Black celebs are causing a stir in the 2024 presidential election

Black celebrities are increasingly weighing in on the 2024 presidential race, and most of it is causing a stir in political circles. 

From urban radio personality Charlamagne Tha God to sports journalist Stephen A. Smith, wealthy and powerful Black influencers have been invited on several news programs to share their thoughts on the Nov. 5 election and what it means for Black voters.

On his YouTube show on Friday, Smith defended remarks he made during a Thursday Fox News interview, where he told host Sean Hannity that Republican presidential nominee Donald Trump “was telling the truth” when he said Black people “find him relatable” because of his criminal trial underway in New York City. 

Though he claimed his comments were taken “out of context,” Smith was met with ridicule online, including from the NAACP, which called his remarks “Blasphemous” on X, formerly known as Twitter. 

Political strategist Reecie Colbert also called out Smith on her Sirius XM show, “The Reecie Colbert Show” on Saturday. Colbert told theGrio of Smith’s remarks, “To compare accountability that Trump is facing with the history of persecution and injustices that Black people have been subjected to is extraordinarily ignorant.” 

She added, “It’s actually offensive and it dangerously propagates stereotypes that Black people have some sort of criminality that we have an affinity toward.”

Charlamagne, who boasts millions of radio listeners and his very own podcast network with iHeartRadio, has also caused outrage for remarks he’s made about President Biden, whom he endorsed in the 2020 election. 

“I think President [Joe] Biden, historically, has been a – lack of a better word – a sh***y elected official,” the outspoken media personality told CNN in January. Though he has also referred to Trump as “the end of democracy as we know it,” Charlamagne received plenty of public criticism from political scientists and strategists who feel he, and others like Smith, aren’t qualified to authoritatively speak on politics and policy.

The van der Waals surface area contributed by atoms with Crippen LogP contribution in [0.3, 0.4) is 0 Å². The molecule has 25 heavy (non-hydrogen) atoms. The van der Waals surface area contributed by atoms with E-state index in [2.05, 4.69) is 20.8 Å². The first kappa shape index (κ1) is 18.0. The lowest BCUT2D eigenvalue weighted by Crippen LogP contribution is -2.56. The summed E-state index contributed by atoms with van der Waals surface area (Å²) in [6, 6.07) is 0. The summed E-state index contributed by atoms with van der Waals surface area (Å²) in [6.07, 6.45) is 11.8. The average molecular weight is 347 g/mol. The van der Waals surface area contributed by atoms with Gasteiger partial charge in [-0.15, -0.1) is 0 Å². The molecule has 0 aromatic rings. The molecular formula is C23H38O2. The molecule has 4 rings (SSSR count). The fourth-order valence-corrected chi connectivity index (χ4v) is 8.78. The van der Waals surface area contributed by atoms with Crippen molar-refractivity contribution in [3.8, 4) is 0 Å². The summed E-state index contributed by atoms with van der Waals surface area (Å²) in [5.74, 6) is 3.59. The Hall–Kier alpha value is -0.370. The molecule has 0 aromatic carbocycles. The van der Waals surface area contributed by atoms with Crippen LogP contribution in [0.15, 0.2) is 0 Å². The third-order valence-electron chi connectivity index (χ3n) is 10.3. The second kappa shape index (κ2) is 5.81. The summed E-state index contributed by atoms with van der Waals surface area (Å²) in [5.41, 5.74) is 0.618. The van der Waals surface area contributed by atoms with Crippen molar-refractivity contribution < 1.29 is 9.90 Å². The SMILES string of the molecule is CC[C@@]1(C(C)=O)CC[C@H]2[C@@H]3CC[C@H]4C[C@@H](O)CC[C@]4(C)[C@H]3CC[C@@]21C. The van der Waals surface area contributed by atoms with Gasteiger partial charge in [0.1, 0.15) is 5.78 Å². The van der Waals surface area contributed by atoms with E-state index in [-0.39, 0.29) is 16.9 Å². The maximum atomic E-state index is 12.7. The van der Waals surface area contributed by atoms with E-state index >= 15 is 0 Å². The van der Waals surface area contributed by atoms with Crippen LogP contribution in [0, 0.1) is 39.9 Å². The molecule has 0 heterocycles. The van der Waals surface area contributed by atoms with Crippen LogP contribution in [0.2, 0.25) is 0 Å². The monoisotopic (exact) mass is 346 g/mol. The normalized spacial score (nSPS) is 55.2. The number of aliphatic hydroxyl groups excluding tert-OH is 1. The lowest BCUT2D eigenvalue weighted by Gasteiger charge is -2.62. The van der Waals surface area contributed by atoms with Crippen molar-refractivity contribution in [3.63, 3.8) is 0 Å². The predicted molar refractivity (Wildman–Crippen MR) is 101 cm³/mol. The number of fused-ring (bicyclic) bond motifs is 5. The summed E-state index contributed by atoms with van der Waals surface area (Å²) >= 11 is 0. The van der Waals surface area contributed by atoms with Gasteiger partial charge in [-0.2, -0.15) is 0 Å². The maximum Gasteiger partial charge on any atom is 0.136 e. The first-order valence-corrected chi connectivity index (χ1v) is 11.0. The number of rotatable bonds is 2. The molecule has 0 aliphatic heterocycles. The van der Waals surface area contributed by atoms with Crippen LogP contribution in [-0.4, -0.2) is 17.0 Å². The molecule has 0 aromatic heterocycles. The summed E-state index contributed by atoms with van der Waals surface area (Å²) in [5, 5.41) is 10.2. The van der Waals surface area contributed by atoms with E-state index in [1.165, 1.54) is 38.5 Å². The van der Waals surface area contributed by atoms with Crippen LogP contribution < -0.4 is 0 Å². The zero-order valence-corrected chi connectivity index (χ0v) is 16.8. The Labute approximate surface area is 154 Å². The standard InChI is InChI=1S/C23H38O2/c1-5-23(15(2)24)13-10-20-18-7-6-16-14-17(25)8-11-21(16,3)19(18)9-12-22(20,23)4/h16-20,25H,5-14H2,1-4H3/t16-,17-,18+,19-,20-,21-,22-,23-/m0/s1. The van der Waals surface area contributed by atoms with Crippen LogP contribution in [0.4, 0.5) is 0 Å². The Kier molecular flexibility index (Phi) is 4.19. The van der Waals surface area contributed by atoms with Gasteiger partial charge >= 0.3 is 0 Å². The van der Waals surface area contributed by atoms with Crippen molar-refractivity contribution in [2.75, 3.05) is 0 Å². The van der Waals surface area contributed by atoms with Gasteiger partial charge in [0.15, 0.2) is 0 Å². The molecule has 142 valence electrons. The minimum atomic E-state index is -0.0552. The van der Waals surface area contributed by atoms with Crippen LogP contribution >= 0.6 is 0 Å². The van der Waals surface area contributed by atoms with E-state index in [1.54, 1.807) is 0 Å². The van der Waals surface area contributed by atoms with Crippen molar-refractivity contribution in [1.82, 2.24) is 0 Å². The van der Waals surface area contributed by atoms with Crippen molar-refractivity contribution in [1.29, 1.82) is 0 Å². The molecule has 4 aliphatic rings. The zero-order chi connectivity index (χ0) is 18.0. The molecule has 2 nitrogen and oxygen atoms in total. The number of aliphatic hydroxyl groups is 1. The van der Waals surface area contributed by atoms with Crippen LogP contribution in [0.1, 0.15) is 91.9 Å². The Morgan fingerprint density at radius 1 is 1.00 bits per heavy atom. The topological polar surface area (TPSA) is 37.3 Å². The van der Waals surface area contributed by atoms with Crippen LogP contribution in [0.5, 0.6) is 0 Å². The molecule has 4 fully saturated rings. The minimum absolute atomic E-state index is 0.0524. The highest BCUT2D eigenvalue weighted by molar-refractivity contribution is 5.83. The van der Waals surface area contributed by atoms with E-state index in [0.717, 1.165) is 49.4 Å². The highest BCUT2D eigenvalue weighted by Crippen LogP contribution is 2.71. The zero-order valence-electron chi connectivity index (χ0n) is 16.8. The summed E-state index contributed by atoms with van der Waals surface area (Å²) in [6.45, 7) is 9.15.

U.S. President Joe Biden walks to board Marine One on the South Lawn of the White House in Washington, D.C., on April 23, 2024, en route to Joint Base Andrews. (Photo by JIM WATSON/AFP via Getty Images)

“This is about folks who are speaking with authority on something that they don’t really have the credentials … that’s what’s frustrating,” said Joel Payne, a Democratic strategist who worked on Secretary of State Hillary Clinton’s 2016 presidential campaign. “It feels low stakes for someone like Stephen A. Smith or a Charlamagne to just go and offer a very naive political opinion that misses so much.”

As some Black celebrities are taking to the airwaves to wax poetic on the 2024 election and the records of Trump and Biden, Colbert said she doesn’t subscribe to the thinking that “all celebrities should shut up,” but clarified, “If you don’t have your facts right, then you should probably exercise some restraint in what you choose to speak on.”

Colbert said non-political experts are “intentionally being platformed because they will parrot perceptions that may or may not be accurate.” She added that celebrities are “just as susceptible to disinformation [and] to right-wing talking points as the average everyday person.” 

In fact, she argued, wealthy and famous celebrities stand to gain from the “disinformation network” that has “infiltrated Black spaces.”

Colbert continued, “There’s a huge profit motive in trafficking in these right-wing talking points, and right-wing narratives and perpetuating it. You’re still getting paid. You’re still getting the clicks. You’re still getting reposted.”

After days of online scorn for his comments on Trump and Black people’s supposed affinity toward the former president, Smith took to his show yet again on Monday to apologize for his remarks on Fox News. He said his statements were “misconstrued” but would “own it anyway.” However, Smith referred to several polls about Trump’s increasing support from Black voters, though he failed to mention that Black voters still overwhelmingly prefer Biden.